For those who don’t follow college football, a process called the Bowl Championship Series (BCS) selects the participants for the championship game. The BCS uses a formula that comprises three elements: two human polls and an average of 6 computer rankings. To be frank the whole process is convoluted and an asinine way to determine a champion (if, for some reason, you need to induce vomiting you can read more here).
|Sunday had everything but the hanging chad...|
Coming into the weekend, it appeared that my beloved Alabama Crimson Tide was a shoe-in for the Championship Game. Oklahoma State University, however, had a slim chance for beating the Tide out if a number of things broke their way during Saturday’s action. As fate would have it, all of those things did in fact break the way of the ‘Pokes (who blew out their arch-nemesis OU 44-10). This set the tone for nail-biting Sunday full of talking heads, leaked polls, campaigning, tweeting, and other bullshit (as opposed to every other sport where things are settled in some form of playoff format). The thought was that the computers would likely bump OSU ahead of ‘Bama, and if 25% of voters in the Harris and Coaches polls switched their second place votes from ‘Bama (the incumbent #2) to OSU (the previous week’s #5 and 6), OSU would indeed leapfrog the Tide and head to New Orleans for the Championship game. In the end, OSU didn’t get as much help from the computers as anticipated, and not enough human voters changed their minds. I am, of course, over the moon that ‘Bama will have their chance to avenge their loss to the delta bravo’s from Red Stick. The voting process, however, got me thinking about what it takes for people to change their minds once they have established a position.
|As a MAN who is almost FORTY, |
I feel for Mr. Gundy and Cowboys.
(One of the great sports rants of all time.)
One of the (many) things that pisses me off about our current politic discourse is the phenomenon of couching an opponent as one who “flip-flops”. The thought behind the concept is that anyone who changes their mind cannot be trusted in the future because they may change their position on an issue. I think that is one of the dimmest concepts to ever be brought into our collective conversation. Candidates who make these accusations are essentially saying that they themselves are perfect and that they have finished learning. How refreshing would it be to have a candidate offer that while their core principles are inviolable, they are open to processing new information and reaching new conclusions about specific issues.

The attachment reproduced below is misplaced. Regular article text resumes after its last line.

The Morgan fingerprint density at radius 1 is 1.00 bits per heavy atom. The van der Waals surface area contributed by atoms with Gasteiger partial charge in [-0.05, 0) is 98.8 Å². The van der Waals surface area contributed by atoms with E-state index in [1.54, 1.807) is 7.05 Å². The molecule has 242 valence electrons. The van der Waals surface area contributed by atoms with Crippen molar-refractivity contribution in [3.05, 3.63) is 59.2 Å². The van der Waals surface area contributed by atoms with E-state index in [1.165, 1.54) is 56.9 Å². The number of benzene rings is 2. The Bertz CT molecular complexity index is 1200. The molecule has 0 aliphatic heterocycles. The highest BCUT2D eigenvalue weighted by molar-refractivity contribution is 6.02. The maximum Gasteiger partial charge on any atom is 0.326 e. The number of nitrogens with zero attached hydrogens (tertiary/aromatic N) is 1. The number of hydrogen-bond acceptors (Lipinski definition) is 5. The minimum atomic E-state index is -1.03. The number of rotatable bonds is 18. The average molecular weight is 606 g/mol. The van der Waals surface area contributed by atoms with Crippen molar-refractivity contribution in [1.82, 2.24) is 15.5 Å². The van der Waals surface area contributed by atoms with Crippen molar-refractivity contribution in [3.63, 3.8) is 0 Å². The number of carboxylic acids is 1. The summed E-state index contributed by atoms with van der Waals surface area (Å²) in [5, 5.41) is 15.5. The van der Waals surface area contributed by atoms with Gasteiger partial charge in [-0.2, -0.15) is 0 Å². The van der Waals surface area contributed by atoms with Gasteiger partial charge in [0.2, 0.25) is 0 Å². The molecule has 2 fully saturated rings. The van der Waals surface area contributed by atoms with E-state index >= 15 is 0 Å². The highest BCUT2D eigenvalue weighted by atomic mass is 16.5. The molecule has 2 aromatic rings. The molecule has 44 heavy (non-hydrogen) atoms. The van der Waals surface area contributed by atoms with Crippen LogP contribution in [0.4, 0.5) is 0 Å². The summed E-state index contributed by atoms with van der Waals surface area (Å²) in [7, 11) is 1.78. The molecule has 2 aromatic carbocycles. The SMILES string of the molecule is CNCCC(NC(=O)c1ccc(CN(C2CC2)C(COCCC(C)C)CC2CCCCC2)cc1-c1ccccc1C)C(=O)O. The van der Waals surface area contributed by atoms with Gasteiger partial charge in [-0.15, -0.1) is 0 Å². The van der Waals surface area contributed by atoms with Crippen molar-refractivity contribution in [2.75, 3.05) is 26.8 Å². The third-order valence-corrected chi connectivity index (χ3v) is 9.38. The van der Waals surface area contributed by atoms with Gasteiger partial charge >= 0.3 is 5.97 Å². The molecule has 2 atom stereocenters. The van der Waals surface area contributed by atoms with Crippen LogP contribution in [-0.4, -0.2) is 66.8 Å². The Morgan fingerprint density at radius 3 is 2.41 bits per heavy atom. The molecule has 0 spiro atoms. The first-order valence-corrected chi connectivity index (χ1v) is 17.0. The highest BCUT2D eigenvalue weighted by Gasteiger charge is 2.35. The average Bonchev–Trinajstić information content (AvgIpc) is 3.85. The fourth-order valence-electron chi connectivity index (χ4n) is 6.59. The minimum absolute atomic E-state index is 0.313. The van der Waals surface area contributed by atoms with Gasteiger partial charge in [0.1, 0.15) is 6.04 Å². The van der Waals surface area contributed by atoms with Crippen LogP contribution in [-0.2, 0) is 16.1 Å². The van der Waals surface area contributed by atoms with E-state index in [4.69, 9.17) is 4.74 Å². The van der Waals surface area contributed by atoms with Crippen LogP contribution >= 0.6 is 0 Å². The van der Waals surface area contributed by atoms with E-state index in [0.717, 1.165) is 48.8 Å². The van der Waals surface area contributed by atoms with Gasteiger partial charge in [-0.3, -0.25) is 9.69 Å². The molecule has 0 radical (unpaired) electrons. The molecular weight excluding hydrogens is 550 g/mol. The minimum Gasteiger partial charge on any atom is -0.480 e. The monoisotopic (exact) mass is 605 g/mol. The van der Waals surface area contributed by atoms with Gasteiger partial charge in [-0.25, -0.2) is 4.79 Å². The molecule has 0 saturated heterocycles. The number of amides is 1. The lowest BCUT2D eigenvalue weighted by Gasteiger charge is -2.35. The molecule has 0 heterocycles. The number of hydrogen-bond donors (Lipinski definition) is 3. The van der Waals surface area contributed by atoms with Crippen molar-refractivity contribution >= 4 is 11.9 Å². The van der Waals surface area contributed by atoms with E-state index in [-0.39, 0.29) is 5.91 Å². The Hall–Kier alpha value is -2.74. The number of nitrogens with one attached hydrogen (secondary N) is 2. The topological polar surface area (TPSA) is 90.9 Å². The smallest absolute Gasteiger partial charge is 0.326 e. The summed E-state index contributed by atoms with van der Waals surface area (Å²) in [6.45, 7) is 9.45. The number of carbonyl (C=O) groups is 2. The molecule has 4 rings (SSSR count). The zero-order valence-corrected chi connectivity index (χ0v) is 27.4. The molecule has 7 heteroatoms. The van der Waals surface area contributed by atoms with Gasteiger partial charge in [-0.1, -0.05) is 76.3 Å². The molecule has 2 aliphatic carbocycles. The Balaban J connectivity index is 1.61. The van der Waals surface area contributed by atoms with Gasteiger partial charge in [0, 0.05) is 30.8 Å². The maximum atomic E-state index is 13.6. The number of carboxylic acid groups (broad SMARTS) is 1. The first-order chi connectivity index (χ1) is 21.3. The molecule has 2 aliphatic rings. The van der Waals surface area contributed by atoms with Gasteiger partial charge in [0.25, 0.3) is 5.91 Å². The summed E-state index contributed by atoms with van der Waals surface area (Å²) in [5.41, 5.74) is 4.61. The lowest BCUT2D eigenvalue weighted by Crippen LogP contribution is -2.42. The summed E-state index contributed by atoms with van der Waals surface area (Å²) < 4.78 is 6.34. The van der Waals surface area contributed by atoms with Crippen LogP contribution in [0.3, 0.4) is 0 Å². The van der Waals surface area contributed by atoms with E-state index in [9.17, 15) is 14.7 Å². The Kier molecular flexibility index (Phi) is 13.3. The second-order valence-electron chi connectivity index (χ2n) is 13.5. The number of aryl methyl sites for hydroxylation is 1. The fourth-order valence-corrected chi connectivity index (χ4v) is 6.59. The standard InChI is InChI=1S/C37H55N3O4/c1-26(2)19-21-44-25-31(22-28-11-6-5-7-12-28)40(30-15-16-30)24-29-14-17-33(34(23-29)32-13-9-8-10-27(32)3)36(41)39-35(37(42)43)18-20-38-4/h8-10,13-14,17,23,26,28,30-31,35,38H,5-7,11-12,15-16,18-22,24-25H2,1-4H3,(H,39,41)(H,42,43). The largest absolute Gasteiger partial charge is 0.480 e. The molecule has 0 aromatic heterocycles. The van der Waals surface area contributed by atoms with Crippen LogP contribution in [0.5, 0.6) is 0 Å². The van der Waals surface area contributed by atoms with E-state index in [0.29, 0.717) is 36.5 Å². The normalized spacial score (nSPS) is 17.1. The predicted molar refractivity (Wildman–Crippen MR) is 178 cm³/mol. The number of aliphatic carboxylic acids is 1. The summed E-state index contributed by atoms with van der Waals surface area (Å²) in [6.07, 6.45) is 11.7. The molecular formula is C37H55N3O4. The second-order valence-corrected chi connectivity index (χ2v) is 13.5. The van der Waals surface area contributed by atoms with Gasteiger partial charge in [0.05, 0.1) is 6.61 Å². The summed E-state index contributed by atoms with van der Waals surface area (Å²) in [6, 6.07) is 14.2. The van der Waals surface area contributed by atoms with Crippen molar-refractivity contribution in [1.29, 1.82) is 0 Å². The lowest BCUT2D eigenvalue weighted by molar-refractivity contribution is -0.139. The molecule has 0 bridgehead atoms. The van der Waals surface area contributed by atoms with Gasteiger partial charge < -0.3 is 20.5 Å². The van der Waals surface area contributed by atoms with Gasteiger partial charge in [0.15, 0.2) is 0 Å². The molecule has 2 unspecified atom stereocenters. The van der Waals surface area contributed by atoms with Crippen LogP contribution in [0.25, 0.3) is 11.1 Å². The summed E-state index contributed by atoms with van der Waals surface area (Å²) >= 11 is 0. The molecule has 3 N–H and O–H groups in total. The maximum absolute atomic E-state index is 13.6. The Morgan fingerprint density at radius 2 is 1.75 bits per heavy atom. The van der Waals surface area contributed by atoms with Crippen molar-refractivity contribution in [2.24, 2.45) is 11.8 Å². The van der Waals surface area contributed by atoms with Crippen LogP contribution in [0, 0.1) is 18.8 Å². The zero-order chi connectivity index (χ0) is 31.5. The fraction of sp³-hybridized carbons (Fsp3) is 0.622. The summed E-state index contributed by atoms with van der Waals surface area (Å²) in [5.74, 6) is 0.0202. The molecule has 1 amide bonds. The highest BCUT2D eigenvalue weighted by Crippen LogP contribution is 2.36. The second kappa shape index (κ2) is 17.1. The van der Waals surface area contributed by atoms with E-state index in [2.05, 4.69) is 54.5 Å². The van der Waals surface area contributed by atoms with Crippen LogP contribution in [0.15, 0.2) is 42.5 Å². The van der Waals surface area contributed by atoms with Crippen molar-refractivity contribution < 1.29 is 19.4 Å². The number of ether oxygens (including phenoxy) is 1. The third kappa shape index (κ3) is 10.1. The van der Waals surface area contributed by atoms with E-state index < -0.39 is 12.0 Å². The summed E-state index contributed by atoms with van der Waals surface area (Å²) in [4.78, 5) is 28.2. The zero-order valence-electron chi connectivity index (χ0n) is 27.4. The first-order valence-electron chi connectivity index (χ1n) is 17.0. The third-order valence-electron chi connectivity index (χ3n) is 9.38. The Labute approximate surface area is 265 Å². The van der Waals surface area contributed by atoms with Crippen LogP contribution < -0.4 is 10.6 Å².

It has been said that change is the only constant. In many ways that is a scary concept. Perhaps that is why we have historically built the most permanent structures for our most psychologically important functions – ecclesiastical, financial, and governmental buildings (which were often one in the same). Change, however, does not respect the seeming permanence of our buildings and cities. We are left only with the choice of changing for the better or worse- progress or decline. Given that choice, one would assume that the vast majority of us would like our cities to progress. It is impossible, however, to make progress without changing current conditions. It is impossible to change current conditions if you are unable to change your mind.
This has very real implications for how we position ourselves to talk about the future development of our city. There are several possible examples to cite, but I’ll go back to my honey hole and pick on transportation engineers. During Corker’s administration, the city undertook two controversial traffic projects: the two-way switch of McCallie and MLKing, and the narrowing of Riverfront Parkway. Both of those projects sparked very vocal opposition*. The rallying cry was essentially “If it ain’t broke, don’t fix it!” (never mind that it was broken). This was an argument against change. Learned opponents claimed that cars would be careening into one another, pollution would ensue, pedestrians would be slaughtered daily, and that traffic would choke downtown and bring circulation to a standstill. Now that we are almost a decade into the conversion, we have found that none of these things have come to pass. In fact, both of these projects appear to have been incredibly successful.
The next time a similar project rolls around will the citizenry be able to learn from our past experiences and formulate new opinions or will we fall back into familiar patterns?
Note: Yes, I did search for a situation where I changed my mind about something. Forunately, I’m not a flip-flopper and no such incidences have occurred.
*In an effort to find some exact quotes, I actually went through the process of digging up a dozen opinion letters from the Chattanoogan and TFP regarding the projects. After some reflection, however, I decided not to include them. I don’t want to be perceived as calling my neighbors out for an “I-told-you-so”. You can either take my word for it or research it yourself.